ResourcesPress Release

U.S. Drug Courts Fall Short of Delivering Medically-Sound, Effective Treatment

PHR report shows drug courts often prioritize punishment, fail to adhere to medical and human rights standards

For Immediate Release

Drug courts in the United States routinely fail to provide adequate, medically-sound treatment for substance use disorders, with treatment plans that are at times designed and facilitated by individuals with little to no medical training.  In a report published today by Physicians for Human Rights (PHR), researchers found that drug courts – designed to reduce incarceration and provide necessary treatment – struggle to meet medical and human rights standards.

“Our study shows that while drug courts promise treatment rather than punishment, they face serious challenges in living up to that promise,” said PHR’s Christine Mehta, one of the paper’s lead authors. “Drug courts regularly set participants up for failure. Few communities have adequate treatment facilities, insurance plans often won’t finance effective treatment programs, and the criminal justice objectives of drug courts often overrule the medical needs of the patient in ways that threaten the rights and health of participants.”

PHR’s report – “Neither Justice Nor Treatment: Drug Courts in the United States” – is based on interviews with health care professionals, social workers, judges, lawyers, drug court staff, and drug court participants, focusing on the U.S. states of Florida, New Hampshire, and New York. You can view the report here.

Across those states, PHR researchers found that non-medically trained drug court staff often undermined or vetoed medical staff in designing or carrying out treatment plans. Despite reforms, drug courts are still inconsistent in implementing appropriate treatment plans based on best medical practices. Further, PHR found that courts vary in allowing participants to use medication-assisted treatment, such as methadone or buprenorphine, even though they are recommended by the World Health Organization for the treatment of opioid dependence.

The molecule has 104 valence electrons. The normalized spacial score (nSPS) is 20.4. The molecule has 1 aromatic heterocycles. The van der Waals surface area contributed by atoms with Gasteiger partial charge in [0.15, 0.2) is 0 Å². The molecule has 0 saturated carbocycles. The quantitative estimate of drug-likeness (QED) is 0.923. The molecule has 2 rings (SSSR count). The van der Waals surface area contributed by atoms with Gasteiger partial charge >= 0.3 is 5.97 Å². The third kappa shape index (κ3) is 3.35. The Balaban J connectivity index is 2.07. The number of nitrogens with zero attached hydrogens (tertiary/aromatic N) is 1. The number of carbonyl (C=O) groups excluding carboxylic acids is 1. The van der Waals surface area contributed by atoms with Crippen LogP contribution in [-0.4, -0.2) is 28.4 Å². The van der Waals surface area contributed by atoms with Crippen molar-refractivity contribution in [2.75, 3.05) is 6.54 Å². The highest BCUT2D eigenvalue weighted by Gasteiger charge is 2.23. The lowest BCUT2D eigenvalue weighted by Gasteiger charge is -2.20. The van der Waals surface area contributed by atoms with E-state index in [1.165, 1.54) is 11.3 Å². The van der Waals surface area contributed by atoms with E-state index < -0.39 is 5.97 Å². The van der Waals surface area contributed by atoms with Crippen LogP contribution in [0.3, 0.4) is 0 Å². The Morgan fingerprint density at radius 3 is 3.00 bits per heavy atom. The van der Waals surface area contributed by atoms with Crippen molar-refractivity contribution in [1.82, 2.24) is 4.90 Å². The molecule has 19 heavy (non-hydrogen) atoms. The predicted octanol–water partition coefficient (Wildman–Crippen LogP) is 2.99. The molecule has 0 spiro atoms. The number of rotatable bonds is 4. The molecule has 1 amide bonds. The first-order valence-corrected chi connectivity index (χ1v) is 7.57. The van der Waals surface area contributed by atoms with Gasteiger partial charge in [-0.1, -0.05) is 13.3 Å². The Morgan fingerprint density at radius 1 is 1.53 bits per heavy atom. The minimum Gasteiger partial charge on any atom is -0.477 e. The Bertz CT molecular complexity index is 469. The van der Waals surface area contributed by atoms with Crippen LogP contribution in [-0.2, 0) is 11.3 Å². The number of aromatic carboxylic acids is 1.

“Unfortunately, drug courts often prioritize punishment over treatment,” said PHR’s director of programs, Dr. Homer Venters. “For instance, instead of treating relapses as a natural part of the recovery process, some drug courts punish participants for relapsing, compromising their successful recovery. What’s more, some drug courts require total abstinence from substance use, including prescribed medications, and refuse to allow medication-assisted treatment, despite the fact that treatment for opioid use disorder often requires long-term medication. Such approaches are counterproductive and unsupported by evidence.”

While drug courts have been studied exhaustively, PHR focused on how effective and appropriate the treatments they administer are. PHR found some drug courts fail to provide appropriate levels of treatment for people with different types of substance use disorders, particularly high-risk, high-need participants. And treatment plans were sometimes used as bargaining chips in legal proceedings rather than being seen as effective means for recovery.

“Drug courts are rooted in the idea that incarceration is not the answer to substance use disorders, and yet drug courts continue to treat relapse or other behaviors that are really symptoms of illness as though they are crimes,” said PHR’s Mehta. “Delivering medical care through the criminal justice system subverts the human rights and autonomy of drug court participants, who are often confronted with the choice of entering flawed drug court systems or facing incredibly punitive measures for drug-related crimes.”

Among its recommendations, PHR urges federal and local officials to enact clearer standards for drug courts, defund drug courts that disallow medication-assisted treatment, decriminalize the possession of drugs for personal use, ensure government health insurance plans cover comprehensive treatment, and put in place supportive services to make treatment plans more effective.

“The U.S. federal government has historically failed to adopt harm-reduction strategies in place of draconian criminal justice methods that treat substance use disorders as crimes,” said PHR’s Dr. Venters. “In such a climate, drug courts and other diversion programs must be reformed and backed up by sound science. As it is, the United States is pushing overly-punitive, dysfunctional drug policies that are harmful to health and human life.”

Physicians for Human Rights (PHR) is a New York-based advocacy organization that uses science and medicine to prevent mass atrocities and severe human rights violations. Learn more here.

Media Contact

Kevin Short

Deputy Director, Media & Communications1.917.679.0110

Get Updates from PHR